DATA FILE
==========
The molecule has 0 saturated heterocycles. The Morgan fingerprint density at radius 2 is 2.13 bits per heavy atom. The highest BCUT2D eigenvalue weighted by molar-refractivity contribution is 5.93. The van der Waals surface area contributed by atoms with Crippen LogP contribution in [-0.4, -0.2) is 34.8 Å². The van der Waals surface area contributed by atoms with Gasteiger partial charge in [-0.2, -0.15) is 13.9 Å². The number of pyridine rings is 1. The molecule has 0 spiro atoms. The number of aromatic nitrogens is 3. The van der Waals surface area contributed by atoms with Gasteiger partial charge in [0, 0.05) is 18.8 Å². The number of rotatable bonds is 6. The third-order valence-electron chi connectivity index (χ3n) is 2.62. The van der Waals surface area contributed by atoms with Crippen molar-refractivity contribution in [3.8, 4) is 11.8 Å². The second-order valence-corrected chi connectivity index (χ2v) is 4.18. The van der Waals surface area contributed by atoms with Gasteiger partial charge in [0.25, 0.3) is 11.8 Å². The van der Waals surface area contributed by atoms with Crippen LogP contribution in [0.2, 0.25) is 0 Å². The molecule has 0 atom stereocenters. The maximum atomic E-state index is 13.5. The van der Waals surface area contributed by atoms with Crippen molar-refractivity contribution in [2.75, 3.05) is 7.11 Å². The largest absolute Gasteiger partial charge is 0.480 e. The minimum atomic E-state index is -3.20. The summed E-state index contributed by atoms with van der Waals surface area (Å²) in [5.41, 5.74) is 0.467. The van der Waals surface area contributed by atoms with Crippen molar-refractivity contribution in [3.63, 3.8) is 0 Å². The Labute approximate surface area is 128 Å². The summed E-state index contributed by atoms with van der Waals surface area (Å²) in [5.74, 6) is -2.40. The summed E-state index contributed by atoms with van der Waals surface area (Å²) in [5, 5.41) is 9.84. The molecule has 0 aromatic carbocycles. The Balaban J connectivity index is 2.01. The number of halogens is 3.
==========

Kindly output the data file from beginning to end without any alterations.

The molecule has 0 saturated heterocycles. The Morgan fingerprint density at radius 2 is 2.13 bits per heavy atom. The highest BCUT2D eigenvalue weighted by molar-refractivity contribution is 5.93. The van der Waals surface area contributed by atoms with Crippen LogP contribution in [-0.4, -0.2) is 34.8 Å². The van der Waals surface area contributed by atoms with Gasteiger partial charge in [-0.2, -0.15) is 13.9 Å². The number of pyridine rings is 1. The molecule has 0 spiro atoms. The number of aromatic nitrogens is 3. The van der Waals surface area contributed by atoms with Gasteiger partial charge in [0, 0.05) is 18.8 Å². The number of rotatable bonds is 6. The third-order valence-electron chi connectivity index (χ3n) is 2.62. The van der Waals surface area contributed by atoms with Crippen molar-refractivity contribution in [3.8, 4) is 11.8 Å². The second-order valence-corrected chi connectivity index (χ2v) is 4.18. The van der Waals surface area contributed by atoms with Gasteiger partial charge in [0.25, 0.3) is 11.8 Å². The van der Waals surface area contributed by atoms with Crippen LogP contribution in [0.2, 0.25) is 0 Å². The molecule has 0 atom stereocenters. The maximum atomic E-state index is 13.5. The van der Waals surface area contributed by atoms with Crippen molar-refractivity contribution in [2.75, 3.05) is 7.11 Å². The largest absolute Gasteiger partial charge is 0.480 e. The minimum atomic E-state index is -3.20. The summed E-state index contributed by atoms with van der Waals surface area (Å²) in [5.41, 5.74) is 0.467. The van der Waals surface area contributed by atoms with Crippen molar-refractivity contribution in [3.63, 3.8) is 0 Å². The Labute approximate surface area is 128 Å². The summed E-state index contributed by atoms with van der Waals surface area (Å²) in [5.74, 6) is -2.40. The summed E-state index contributed by atoms with van der Waals surface area (Å²) in [5, 5.41) is 9.84. The molecule has 0 aromatic carbocycles. The Balaban J connectivity index is 2.01. The number of halogens is 3.